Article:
As they prepare for their quarter-final matches in the World Snooker Championship, Richard Mann pays tribute to John Higgins and Mark Williams.
‘Snooker is a young man’s game.’
Try telling that to John Higgins and Mark Williams.
The champion pair, winners of six world titles between them, line up in the last eight of snooker's blue riband on Tuesday, still part of game's elite and harbouring very realistic hopes of going all the way in Sheffield once again.
Since Barry Hearn took charge of snooker, the sport has developed immeasurably, reaching out to a huge audience in the Far East and with it, attracting a new generation of young players who have seemingly helped take the standard of play to a level not seen before.
But here we are, 42-year-old Higgins the winner of three major titles this season and currently second favourite with Sky Bet to become world champion for a fifth time.
They said the days of multiple winners of the Crucible crown were long gone, that the young talent coming through was too vast and too strong to allow dimming lights to keep on shining.
However, Higgins has enjoyed one of the better campaigns of his career and landed a record fifth Welsh Open only a few months ago.
Ronnie O’Sullivan, recently departed from Sheffield but a five-time ranking winner this term, is another 42-year-old who remains one step ahead of the young guns not so much snapping at his heels, but watching on in awe.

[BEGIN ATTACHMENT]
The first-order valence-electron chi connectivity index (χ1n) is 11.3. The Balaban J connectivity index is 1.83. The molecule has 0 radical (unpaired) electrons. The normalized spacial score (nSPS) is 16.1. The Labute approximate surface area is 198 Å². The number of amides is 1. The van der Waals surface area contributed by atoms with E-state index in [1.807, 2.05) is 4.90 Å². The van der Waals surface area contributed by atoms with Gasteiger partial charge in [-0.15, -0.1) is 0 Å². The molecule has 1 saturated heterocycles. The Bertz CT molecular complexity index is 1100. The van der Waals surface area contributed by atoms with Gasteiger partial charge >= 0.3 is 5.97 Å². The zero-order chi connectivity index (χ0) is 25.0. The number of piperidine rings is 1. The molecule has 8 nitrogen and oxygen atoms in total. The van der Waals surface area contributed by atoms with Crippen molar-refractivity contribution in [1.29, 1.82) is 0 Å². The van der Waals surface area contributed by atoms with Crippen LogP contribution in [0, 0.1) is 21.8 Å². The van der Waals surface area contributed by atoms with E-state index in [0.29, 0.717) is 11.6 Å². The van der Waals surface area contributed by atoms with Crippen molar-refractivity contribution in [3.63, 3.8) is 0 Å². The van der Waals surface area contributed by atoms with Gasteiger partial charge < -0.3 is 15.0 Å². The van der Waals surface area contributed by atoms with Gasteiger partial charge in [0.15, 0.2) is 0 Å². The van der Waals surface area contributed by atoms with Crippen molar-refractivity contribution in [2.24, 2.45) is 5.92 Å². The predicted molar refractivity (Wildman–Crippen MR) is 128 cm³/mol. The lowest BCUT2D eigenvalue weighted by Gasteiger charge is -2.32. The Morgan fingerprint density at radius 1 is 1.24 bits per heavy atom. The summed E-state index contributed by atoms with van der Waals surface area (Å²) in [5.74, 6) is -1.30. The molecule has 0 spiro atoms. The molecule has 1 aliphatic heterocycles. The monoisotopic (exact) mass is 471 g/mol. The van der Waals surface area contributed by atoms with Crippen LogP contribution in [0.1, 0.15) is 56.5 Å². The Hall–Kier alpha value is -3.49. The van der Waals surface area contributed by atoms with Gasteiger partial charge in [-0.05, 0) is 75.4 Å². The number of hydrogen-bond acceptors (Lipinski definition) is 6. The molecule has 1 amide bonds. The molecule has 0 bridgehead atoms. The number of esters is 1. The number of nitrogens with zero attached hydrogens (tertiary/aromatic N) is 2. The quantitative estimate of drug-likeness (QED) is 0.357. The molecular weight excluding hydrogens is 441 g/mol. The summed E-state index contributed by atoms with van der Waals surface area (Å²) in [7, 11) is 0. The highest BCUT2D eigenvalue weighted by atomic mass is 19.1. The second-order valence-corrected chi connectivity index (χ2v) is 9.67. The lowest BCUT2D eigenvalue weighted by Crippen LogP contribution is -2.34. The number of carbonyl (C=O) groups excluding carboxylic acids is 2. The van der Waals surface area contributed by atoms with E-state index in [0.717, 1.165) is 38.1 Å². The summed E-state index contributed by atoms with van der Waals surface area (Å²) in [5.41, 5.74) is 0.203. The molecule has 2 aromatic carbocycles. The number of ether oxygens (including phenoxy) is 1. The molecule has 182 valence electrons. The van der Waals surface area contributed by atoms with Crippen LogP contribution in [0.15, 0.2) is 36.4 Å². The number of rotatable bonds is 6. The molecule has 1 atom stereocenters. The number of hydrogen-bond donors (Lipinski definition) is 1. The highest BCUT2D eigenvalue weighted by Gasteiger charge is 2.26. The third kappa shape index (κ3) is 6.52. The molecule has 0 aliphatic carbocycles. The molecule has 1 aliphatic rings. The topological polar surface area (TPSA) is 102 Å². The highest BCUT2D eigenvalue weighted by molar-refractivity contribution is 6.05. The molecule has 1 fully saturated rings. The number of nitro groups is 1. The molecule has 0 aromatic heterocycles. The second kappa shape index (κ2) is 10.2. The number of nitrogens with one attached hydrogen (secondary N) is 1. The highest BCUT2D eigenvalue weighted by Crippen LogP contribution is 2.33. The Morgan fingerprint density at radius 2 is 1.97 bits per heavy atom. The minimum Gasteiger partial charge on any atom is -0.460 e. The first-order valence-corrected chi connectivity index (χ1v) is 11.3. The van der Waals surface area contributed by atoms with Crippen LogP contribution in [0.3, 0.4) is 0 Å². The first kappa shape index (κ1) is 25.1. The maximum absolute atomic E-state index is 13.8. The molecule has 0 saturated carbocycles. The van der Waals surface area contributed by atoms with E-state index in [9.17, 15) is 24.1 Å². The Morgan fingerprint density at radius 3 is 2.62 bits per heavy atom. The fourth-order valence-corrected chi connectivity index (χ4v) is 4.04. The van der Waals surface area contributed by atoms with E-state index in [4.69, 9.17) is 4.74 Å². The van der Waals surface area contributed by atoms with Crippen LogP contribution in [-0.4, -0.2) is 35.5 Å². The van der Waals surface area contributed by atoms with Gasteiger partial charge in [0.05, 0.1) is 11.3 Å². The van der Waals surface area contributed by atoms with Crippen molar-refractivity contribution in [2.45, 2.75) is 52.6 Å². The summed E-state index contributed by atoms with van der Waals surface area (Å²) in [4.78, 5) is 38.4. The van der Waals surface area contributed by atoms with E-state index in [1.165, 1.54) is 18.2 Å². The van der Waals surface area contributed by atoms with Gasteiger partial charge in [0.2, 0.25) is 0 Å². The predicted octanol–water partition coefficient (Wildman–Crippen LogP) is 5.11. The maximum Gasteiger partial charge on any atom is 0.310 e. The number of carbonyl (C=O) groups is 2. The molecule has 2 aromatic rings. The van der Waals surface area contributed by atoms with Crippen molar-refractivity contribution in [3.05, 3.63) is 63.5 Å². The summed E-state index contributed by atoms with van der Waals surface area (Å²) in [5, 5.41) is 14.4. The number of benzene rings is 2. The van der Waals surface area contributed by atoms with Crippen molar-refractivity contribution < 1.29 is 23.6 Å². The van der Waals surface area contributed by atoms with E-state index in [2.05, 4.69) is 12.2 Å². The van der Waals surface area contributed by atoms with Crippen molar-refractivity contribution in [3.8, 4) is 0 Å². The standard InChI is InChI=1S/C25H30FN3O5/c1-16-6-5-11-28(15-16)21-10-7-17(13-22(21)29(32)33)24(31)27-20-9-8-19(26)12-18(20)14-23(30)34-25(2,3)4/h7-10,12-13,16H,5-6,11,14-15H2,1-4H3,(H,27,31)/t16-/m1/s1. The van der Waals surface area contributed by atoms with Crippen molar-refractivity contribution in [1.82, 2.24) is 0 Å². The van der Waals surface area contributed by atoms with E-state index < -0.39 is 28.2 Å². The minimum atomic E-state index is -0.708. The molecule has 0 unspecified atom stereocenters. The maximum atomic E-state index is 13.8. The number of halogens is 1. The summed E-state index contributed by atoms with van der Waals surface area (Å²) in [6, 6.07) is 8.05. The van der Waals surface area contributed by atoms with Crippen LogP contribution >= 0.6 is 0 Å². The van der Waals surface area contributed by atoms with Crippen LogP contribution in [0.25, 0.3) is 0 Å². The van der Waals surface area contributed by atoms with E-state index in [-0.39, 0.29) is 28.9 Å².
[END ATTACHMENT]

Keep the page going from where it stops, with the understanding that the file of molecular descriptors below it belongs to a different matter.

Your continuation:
So, as Higgins prepares for a quarter-final clash with Judd Trump, the apparent heir to O’Sullivan’s throne for a good few years now but still without a world title on his CV, how is it that the golden generation are able to defy Father Time and still dominate the sport?
Higgins told sportinglife.com: "We’re just good players, I think.
"I know there is great talent there, you’ve got the Selbys and the Dings and you can keep naming names as they’re all fantastic players.
"But below that, I don’t think the players can knock us older players out right now while we’re still hungry and enjoying it."
Higgins certainly looks to have been enjoying his snooker so far here, coming through a tricky opening match against Thepchaiya Un-Nooh before hammering Jack Lisowski in a brilliant display that included a total clearance of 146.
A clash against Trump now awaits, whom he beat in a memorable final here back in 2011, and Higgins, now firmly established one of the greatest players in the history of the game, will be banking on all of his previous experience to get him through what should be a stern examination against the supremely gifted left-hander.
Trump struggled through his opening match against Chris Wakelin but made four centuries in his win over Ricky Walden and held his nerve really well when trailing 8-9, taking the last five frames with an assured display.
For Williams, 43, this season has seen something of a renaissance with three major titles getting him back into the top eight of the rankings and justifying his decision to play on this year having seriously considered retirement following a barren run.
The Northern Ireland Open winner has continued his stellar form in Sheffield, brushing aside Jimmy Robertson and the dangerous Rob Milkins, and he remains happy with his form.
"Ive been really consistent all season," Williams told worldsnooker.com. "I’ve been keeping this run going for this last eight or nine months.
"It’s been unbelievable, really."
The Welshman will play another of the game’s elder statesmen in Ali Carter next, the latter coming into this match on the back of a dramatic victory over Ronnie O’Sullivan on Saturday.
Williams, like Higgins, is favourite to make it to the last four, keeping alive the possibility of the pair meeting in the final on Sunday.
Just like old times, eh? Maybe life does begin at 40 after all.